Development of the Real-time On-road Emission (ROE v1.0) model for street-scale air quality modeling based on dynamic traffic big data

Wu, Luolin; Chang, Ming; Wang, Xuemei; Hang, Jian; Zhang, Jinpu; Wu, Liqing; Shao, Min

Rapid urbanization in China has led to heavy traffic flows in street networks within cities, especially in eastern China, the economically developed region. This has increased the risk of exposure to vehicle-related pollutants. To evaluate the impact of vehicle emissions and provide an on-road emission inventory with higher spatiotemporal resolution for street-network air quality models, in this study, we developed the Real-time On-road Emission (ROE v1.0) model to calculate street-scale on-road hot emissions by using real-time big data for traffic provided by the Gaode Map navigation application. This Python-based model obtains street-scale traffic data from the map application programming interface (API), which are open-access and updated every minute for each road segment. The results of application of the model to Guangzhou, one of the three major cities in China, showed on-road vehicle emissions of carbon monoxide (CO), nitrogen oxide (inline-formulaNOx), hydrocarbons (HCs), PMinline-formula2.5, and PMinline-formula10 to be inline-formula35.22×104, inline-formula12.05×104, inline-formula4.10×104, inline-formula0.49×104, and inline-formula0.55×104 Mg yrinline-formula−1, respectively. The spatial distribution reveals that the emission hotspots are located in some highway-intensive areas and suburban town centers. Emission contribution shows that the dominant contributors are light-duty vehicles (LDVs) and heavy-duty vehicles (HDVs) in urban areas and LDVs and heavy-duty trucks (HDTs) in suburban areas, indicating that the traffic control policies regarding trucks in urban areas are effective. In this study, the Model of Urban Network of Intersecting Canyons and Highways (MUNICH) was applied to investigate the impact of traffic volume change on street-scale photochemistry in the urban areas by using the on-road emission results from the ROE model. The modeling results indicate that the daytime inline-formulaNOx concentrations on national holidays are 26.5 % and 9.1 % lower than those on normal weekdays and normal weekends, respectively. Conversely, the national holiday inline-formulaO3 concentrations exceed normal weekday and normal weekend amounts by 13.9 % and 10.6 %, respectively, owing to changes in the ratio of emission of volatile organic compounds (VOCs) and inline-formulaNOx. Thus, not only the on-road emissions but also other emissions should be controlled in order to improve the air quality in Guangzhou. More significantly, the newly developed ROE model may provide promising and effective methodologies for analyzing real-time street-level traffic emissions and high-resolution air quality assessment for more typical cities or urban districts.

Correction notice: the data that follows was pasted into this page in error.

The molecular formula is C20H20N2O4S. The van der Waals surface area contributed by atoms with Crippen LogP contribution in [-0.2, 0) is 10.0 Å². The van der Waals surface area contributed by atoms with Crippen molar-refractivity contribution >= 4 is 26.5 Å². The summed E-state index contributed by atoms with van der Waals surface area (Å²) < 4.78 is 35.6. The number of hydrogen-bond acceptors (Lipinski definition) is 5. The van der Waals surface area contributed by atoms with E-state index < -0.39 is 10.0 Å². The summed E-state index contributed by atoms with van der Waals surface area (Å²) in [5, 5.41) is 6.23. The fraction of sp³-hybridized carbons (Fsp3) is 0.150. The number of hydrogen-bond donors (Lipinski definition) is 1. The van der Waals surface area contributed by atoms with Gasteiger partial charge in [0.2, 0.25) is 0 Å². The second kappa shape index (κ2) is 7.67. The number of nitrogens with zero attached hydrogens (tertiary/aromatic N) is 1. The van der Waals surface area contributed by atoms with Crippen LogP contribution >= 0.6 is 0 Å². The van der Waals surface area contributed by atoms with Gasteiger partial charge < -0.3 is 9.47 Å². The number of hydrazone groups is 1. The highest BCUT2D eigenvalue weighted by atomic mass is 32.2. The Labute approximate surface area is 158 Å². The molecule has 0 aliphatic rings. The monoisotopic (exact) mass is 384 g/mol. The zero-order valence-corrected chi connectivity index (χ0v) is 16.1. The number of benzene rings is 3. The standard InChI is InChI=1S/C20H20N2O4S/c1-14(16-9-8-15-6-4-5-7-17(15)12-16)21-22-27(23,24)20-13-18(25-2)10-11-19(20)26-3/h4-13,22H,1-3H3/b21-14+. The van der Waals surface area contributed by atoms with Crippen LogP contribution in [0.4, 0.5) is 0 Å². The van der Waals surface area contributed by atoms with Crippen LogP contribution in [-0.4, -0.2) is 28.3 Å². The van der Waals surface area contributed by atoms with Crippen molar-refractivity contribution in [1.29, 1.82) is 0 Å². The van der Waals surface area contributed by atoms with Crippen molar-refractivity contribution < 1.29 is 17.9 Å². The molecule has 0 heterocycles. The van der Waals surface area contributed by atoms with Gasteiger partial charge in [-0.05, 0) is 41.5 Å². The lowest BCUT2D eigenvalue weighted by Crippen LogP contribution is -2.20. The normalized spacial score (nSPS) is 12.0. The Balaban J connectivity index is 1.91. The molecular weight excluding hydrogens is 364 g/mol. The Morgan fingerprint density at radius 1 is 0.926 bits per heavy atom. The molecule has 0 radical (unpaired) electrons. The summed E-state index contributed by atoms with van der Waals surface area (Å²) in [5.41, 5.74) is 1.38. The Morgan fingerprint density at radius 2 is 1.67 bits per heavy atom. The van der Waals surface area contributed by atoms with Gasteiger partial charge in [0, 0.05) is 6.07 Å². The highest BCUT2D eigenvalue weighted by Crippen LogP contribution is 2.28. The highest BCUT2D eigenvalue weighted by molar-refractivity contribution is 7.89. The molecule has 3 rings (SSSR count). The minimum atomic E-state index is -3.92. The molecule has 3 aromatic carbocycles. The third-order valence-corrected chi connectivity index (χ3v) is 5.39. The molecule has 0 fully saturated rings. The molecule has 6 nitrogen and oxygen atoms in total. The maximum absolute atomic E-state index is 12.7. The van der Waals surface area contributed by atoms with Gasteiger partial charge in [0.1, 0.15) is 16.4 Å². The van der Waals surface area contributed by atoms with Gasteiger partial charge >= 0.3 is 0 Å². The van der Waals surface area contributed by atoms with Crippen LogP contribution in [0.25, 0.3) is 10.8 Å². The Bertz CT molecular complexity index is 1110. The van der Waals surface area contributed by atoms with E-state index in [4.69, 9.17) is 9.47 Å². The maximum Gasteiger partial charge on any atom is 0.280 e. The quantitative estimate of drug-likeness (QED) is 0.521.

Wu, Luolin / Chang, Ming / Wang, Xuemei / et al: Development of the Real-time On-road Emission (ROE v1.0) model for street-scale air quality modeling based on dynamic traffic big data. 2020. Copernicus Publications.


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